Thursday, January 30, 2014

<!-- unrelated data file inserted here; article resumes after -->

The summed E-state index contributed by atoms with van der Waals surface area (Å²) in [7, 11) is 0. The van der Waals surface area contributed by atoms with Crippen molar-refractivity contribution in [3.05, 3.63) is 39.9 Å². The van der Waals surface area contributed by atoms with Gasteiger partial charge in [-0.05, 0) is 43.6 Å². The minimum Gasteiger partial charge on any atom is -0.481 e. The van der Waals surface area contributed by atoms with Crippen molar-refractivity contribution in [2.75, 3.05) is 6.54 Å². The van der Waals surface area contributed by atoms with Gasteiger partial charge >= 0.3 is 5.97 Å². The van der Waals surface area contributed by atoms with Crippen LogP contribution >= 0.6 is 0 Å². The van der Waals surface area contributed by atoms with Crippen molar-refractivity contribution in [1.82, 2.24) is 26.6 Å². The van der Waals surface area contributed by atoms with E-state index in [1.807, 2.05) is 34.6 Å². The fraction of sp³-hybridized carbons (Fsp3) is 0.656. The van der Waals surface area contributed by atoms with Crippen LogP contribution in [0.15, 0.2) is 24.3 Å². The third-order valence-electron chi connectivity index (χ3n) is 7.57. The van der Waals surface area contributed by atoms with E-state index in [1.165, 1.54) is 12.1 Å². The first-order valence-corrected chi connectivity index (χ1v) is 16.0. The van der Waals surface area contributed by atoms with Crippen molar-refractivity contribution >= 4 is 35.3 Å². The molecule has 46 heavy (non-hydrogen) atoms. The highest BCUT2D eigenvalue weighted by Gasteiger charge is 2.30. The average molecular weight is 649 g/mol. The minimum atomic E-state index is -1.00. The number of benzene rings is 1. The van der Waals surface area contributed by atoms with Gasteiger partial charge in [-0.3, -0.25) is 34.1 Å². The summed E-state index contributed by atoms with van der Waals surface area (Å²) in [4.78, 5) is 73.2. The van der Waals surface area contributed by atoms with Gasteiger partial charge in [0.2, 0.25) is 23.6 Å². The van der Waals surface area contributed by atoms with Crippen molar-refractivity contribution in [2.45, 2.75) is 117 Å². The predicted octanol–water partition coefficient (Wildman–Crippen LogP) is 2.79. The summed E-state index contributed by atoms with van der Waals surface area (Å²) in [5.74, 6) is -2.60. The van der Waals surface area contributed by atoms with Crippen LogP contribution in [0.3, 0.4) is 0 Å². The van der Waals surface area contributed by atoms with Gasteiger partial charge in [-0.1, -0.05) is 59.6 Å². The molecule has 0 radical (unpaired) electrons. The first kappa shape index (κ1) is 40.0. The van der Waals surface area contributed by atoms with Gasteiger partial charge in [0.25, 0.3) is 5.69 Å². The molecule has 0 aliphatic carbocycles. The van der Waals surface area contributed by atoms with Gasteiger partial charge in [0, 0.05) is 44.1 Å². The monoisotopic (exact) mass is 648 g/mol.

The Fed is in the business of making money. It issues loans in returns for IOUs and expects to be repaid with interest. Banks work the same way. Take for instance, a mortgage on a house. You’ve found a house you love with an asking price of $150,000. You’re lucky and have a good job and the bank is happy to loan you the money over a thirty-year period at 5% interest. You sign the papers and take the keys to the house the bank now owns. The bank would like you to think that it has shifted money away from other sources to give to you, but this is not the case. As soon as your loan is approved, the bank prints the money. This is done with the push of a button; a ledger entry. You now have a debt of $150,000 and your debt is the bank’s asset. It has made +$150,000. Over 30 years, you will repay a total of $285,696 (the initial loan plus $135,696 if the interest rate is 5%) -- almost double what the house was originally worth. This money is profit for the bank, made on a house it never owned and on money it never had. The Fed works the same way. It prints money to give to the government, which taxpayers repay with interest.

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